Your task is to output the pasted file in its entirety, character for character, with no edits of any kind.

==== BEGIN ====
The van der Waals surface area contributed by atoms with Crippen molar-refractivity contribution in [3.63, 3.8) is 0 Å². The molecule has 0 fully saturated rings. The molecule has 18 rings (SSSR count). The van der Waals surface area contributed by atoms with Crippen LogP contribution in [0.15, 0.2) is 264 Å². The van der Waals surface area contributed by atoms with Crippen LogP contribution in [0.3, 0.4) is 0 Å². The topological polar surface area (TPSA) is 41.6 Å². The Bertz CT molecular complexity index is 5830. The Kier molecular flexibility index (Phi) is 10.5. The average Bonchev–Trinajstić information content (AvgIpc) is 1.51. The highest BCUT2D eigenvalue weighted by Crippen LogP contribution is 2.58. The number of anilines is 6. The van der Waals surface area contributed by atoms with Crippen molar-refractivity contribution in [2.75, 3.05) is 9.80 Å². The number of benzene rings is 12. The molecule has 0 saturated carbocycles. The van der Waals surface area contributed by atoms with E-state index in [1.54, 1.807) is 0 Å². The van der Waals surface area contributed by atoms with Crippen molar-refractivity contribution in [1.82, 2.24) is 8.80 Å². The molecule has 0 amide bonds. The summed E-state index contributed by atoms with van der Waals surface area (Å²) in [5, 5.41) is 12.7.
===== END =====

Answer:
The van der Waals surface area contributed by atoms with Crippen molar-refractivity contribution in [3.63, 3.8) is 0 Å². The molecule has 0 fully saturated rings. The molecule has 18 rings (SSSR count). The van der Waals surface area contributed by atoms with Crippen LogP contribution in [0.15, 0.2) is 264 Å². The van der Waals surface area contributed by atoms with Crippen LogP contribution in [0.3, 0.4) is 0 Å². The topological polar surface area (TPSA) is 41.6 Å². The Bertz CT molecular complexity index is 5830. The Kier molecular flexibility index (Phi) is 10.5. The average Bonchev–Trinajstić information content (AvgIpc) is 1.51. The highest BCUT2D eigenvalue weighted by Crippen LogP contribution is 2.58. The number of anilines is 6. The van der Waals surface area contributed by atoms with Crippen molar-refractivity contribution in [2.75, 3.05) is 9.80 Å². The number of benzene rings is 12. The molecule has 0 saturated carbocycles. The van der Waals surface area contributed by atoms with E-state index in [1.54, 1.807) is 0 Å². The van der Waals surface area contributed by atoms with Crippen molar-refractivity contribution in [1.82, 2.24) is 8.80 Å². The molecule has 0 amide bonds. The summed E-state index contributed by atoms with van der Waals surface area (Å²) in [5, 5.41) is 12.7.